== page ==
Creator: Walt Bransford
Executive Producer (Content): Carl Machover
Executive Producer (for SIGGRAPH Studios): John Hart
Producer: Steve Silas
Co-Producer: Joan Collins Carey
Director: Frank Foster
Writer: Judson Rosebush
Carl Machover is the executive producer for content, and chairs the documentary's content committee.
Carl Machover, president of Machover Associates Corporation, a computer graphics consulting firm, is also an Adjunct Professor at RPI, president of ASCI, past-president of NCGA, SID, and Computer Graphics Pioneers, on the editorial boards of many industry publications, and writes and lectures world-wide on all aspects of computer graphics. He is History Chair for SIGGRAPH 98.
In April 1997, the content committee met with the movie production team and generated 40 pages of content. This content was used as a resource during script development. The content committee also checks the final script for any errors or omissions.
John Hart is the executive producer for SIGGRAPH Studios. He reports on progress to the SIGGRAPH Executive Committee, represents SIGGRAPH's interests in the production, and oversees the management of the production as a SIGGRAPH project.
John Hart serves on the SIGGRAPH Executive Committee as Director for Communications, and his responsibilities include SIGGRAPH's public image.
Steven Silas is an ACE-nominated television producer and director that has been in the Hollywood creative community since the early 70's. Silas started his production company, 213TV, in 1985. Since then he has produced a wide variety of programming for broadcast, cable, and home video. Silas was a pioneer in the area of video publishing. In 1989 he founded FRESH Electronic Publishing, Inc. and created FRESH Video Portfolio. This was a video directory of computer graphic animation companies that was distributed to a highly qualified controlled circulation of broadcast CGI buyers. It became the "standard industry reference" over it's five year run. Silas went on to lead the development of two sitcoms for TV star Dixie Carter and secured a six-episode commitment at CBS. Most recently Silas has completed projects for 20th Century Fox, Universal Television, and Hallmark Entertainment.
Joan Collins Carey's visual effects production credits include "The Ghost and the Darkness," "Starship Troopers," "Judge Dredd," "FreeJack," "Fern Gulley," "Hot Shots," "Hellraisers," "Nightmare on Elm Street," and the seven-part PBS TV Series "The Astronomers." She also created CG for the last SIGGRAPH movie project: the OmniMax film "The Magic Egg."
She is a long-time active member of SIGGRAPH. She Co-Chaired the 1995 Electronic Theater and the Computer Animation Festival. She was Chair of the International SIGGRAPH 1987 Film and Video Show in Anaheim, and was the Audio/Visual Chair for SIGGRAPH 1989 in Boston. Joan has served on the Los Angeles Chapter's executive board since 1981, and Chaired the group for five years. She is currently the Chair Emeritus.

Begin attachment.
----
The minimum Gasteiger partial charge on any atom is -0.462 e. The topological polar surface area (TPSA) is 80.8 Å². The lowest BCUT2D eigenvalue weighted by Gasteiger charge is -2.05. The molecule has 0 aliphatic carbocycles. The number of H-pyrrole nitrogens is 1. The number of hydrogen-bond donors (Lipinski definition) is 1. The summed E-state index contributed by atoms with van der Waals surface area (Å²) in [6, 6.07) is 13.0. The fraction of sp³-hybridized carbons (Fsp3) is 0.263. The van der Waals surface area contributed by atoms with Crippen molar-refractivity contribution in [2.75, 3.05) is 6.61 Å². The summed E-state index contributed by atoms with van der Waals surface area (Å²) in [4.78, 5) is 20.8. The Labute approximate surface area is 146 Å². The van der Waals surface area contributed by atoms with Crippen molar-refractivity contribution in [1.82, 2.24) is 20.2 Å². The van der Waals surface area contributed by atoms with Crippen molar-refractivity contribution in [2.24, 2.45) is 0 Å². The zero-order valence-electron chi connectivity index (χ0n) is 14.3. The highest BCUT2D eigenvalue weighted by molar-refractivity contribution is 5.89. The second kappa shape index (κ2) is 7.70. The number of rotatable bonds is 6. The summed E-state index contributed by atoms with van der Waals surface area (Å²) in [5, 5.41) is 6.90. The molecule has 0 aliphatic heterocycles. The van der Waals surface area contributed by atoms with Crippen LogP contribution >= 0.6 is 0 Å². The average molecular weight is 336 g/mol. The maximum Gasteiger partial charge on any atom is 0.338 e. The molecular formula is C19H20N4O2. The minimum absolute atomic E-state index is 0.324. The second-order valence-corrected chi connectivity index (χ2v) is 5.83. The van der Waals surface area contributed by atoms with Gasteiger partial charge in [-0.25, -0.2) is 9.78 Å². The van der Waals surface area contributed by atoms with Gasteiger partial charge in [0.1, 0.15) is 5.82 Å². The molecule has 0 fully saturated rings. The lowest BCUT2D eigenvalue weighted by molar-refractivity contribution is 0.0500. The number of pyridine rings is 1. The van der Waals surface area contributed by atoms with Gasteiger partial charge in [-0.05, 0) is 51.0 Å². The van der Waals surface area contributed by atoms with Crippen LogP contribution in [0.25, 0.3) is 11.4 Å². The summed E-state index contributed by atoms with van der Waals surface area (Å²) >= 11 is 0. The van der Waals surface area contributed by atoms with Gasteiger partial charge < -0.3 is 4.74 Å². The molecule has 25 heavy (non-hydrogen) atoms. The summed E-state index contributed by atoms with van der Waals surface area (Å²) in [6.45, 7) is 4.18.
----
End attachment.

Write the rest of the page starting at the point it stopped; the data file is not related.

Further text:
Mr. Foster was recruited by TriStar Pictures in 1991 as one of the first employees of the group that later became Sony Pictures Imageworks (SPI). He has provided consistent leadership in the expanding role of the PC and Windows NT based multimedia production. His SPI production credits include: "Striking Distance," "My Life," "Jumanji," "Speed," "Wings of Courage," "Johnny Mnemonic," "The Craft," and "Contact." His multimedia production group is also a technology leader in the creation of Internet based content. Recent projects include online versions of the well-known game show "Jeopardy!" and a 3D VRML game based on the new movie "Starship Troopers."
His SIGGRAPH experience includes '87 Electronic Theatre chair, '95 Electronic Theatre chair, as well as motion picture openings for the ET in both 95 and 97.
Judson Rosebush is a director and producer of multimedia products and computer animation, an author, artist, and media theorist. He graduated from the College of Wooster in 1969 and received a Ph.D. from Syracuse University. He has worked in radio and television broadcasting, sound and video production, print, and hypermedia. He completed his first computer animations in 1970 and founded Digital Effects Inc. in New York (1978-1985), the company which introduced computer animation to the commercial marketplace. Television credits include directing over 1000 commercials and logos for major advertising agencies and networks worldwide, and feature films credits include Walt Disney's "TRON."
Rosebush is the American editor of Pixel Vision magazine, author of the serialized Pixel Handbook, and a columnist for CD-ROM Professional. His most cited writings include "The Proceduralist Manifesto," a statement on computer art published in Leonardo, and he is also known for his extensive writings on computer graphics and new media. More popular credits include articles in The Village Voice and Rolling Stone Magazine.